Maryam Monalisa Gharavi writes an epistolary response to Puzzle for M+ Magazine.
But if before I had marveled at the effect of advances in mobile phone technology on long-distance family communiqués, I now felt awed by the sense of openness and safety of that correspondence. The child’s congruency between what he felt and how he expressed it was an advancement all its own. The securely attached child, to use a phrase from the psychodynamic relational model, retains assurance that you will be there. A superior emotional infrastructure has quietly emerged. No one should take it for granted.
Does puzzle then mean to obfuscate deliberately, for the sake of the ruse? Or does puzzle imply that obfuscation is inherent and constitutional, as inviolable as genetics?
Interlude Doc 091
A short piece about File, my proto-NFT for (the now-defunct) left gallery, is published at Interlude Docs.
I had a poor grasp of the stakes and mostly disregarded the blockchain and how the provenance of my work could be inscribed upon it. I balked at consigning a digital file that really wanted to be modified, moved, copied, or deleted; to trace the steps of its creator.
But this presented a motivation for the work. I decided that I could start by writing about what was happening, and what that could mean to me. I would write as long as there was a problem to discuss, and the underlying problem was that I could not relinquish the file to unfamiliar hands. This understanding would remain between me and the work and comprised a digital stack of hyperlinked pages, each documenting one facet of the problem and together forming an unsolved picture.
Thanks to Rebekah Weikel for the invitation!
Oct 24 - ongoing
Puzzle is a new work commissioned by M+. It is a program that places interlocking graphical tiles, accompanied by circular dialogues, endlessly in a browser. The work is intrinsically bilingual and its single interactive feature is a language toggle that permits different views of the situation. The situation travels forward and backward in time, accumulating a picture that enables one to glimpse the forces that govern certain beliefs and breakdowns.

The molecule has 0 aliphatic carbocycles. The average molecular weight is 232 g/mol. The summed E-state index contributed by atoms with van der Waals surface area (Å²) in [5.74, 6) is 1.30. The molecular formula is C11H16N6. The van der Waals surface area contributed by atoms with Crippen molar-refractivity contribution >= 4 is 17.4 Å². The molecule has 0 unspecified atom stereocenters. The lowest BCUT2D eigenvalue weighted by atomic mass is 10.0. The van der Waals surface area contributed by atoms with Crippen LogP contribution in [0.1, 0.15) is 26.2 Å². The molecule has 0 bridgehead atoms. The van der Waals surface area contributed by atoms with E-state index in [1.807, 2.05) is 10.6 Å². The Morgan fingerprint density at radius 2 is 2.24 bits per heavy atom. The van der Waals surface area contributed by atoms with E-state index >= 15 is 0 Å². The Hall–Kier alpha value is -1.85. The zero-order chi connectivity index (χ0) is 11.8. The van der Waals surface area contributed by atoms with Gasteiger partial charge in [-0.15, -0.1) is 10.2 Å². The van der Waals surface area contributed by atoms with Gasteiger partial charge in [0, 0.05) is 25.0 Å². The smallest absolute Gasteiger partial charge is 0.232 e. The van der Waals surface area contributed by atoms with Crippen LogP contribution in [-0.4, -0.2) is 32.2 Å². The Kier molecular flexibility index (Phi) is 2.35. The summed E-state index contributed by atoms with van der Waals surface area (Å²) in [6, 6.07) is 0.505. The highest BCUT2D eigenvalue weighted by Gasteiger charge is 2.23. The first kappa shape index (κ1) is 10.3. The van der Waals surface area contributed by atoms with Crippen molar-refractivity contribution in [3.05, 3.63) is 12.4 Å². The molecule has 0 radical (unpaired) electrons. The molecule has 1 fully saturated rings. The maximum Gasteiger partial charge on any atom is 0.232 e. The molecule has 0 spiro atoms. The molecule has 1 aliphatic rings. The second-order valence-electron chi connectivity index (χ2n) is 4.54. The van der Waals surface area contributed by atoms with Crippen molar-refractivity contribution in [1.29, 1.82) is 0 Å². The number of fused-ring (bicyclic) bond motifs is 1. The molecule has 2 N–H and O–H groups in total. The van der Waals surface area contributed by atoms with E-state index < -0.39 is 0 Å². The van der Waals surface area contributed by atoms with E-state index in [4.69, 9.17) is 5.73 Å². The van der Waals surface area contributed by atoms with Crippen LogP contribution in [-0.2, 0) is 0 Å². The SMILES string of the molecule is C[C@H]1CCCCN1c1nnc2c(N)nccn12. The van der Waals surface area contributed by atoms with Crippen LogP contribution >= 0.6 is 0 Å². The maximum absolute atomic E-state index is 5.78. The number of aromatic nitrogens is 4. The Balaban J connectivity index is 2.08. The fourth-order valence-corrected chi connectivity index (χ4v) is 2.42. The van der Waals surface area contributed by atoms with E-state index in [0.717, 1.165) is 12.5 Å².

Inspired by role-playing video games, Ryan Kuo’s Puzzle rebuilds conversations from his personal history as a first-generation Taiwanese American growing up in rural America. In looping, disembodied encounters, themes of diaspora emerge. Chinese values such as Confucian patriarchy and filial piety encounter American idealism and self-preservation. Instead of viewing these as opposing forces, Kuo attempts to piece them together across the barriers of memory and language.
Puzzle is durational and is intended for desktop and even larger displays. Access the project here.
The work was co-curated by Kate Gu and Kerry Doran. Translation by Yuling Zhong. Web development by Tommy Martinez.
Center for Afrofuturist Studies residency
I was a resident at the Center for Afrofuturist Studies in Iowa City in October 2022.
I used my time to read and research material for my book project File: A User’s Manual.
Thank you to An Duplan for the invitation!
Conceptions of White
MacKenzie Art Gallery
Aug 6 - Nov 13, 2022
My work File: A Primer is part of Conceptions of White, a traveling exhibition from MacKenzie Art Gallery “offering context and nuanced perspectives that help viewers grapple with contemporary configurations of White identity.”
The exhibition examines the origins, travel, and present reality of “Whiteness” as a concept and a racial invention that classifies degrees of civility/humanity. Select historical objects and artworks illustrate White origin myths within their historical context, revealing Whiteness as a North American, settler-colonial invention of the seventeenth century, created alongside “Blackness” and “Aboriginality.” The contemporary artists in this exhibition complicate this historical foundation by examining how these acts of racialization are felt today through concepts of White guilt, anxiety, supremacy, benevolence, fragility, and power. [...] The exhibition is framed through a biracial lens with both curators seeking a clearer understanding of their own relationship to Whiteness.
The show also includes Artist once known, Jeremy Bailey, Deanna Bowen, Jennifer Chan, Nicholas Galanin, Ken Gonzales-Day, Arthur Jafa, Michèle Lalonde, Barbara Meneley, Robert Morris, Nell Painter, Howardena Pindell, Hiram Powers, and Fred Wilson.
Many thanks to the curators, John G. Hampton and Lillian O’Brien Davis.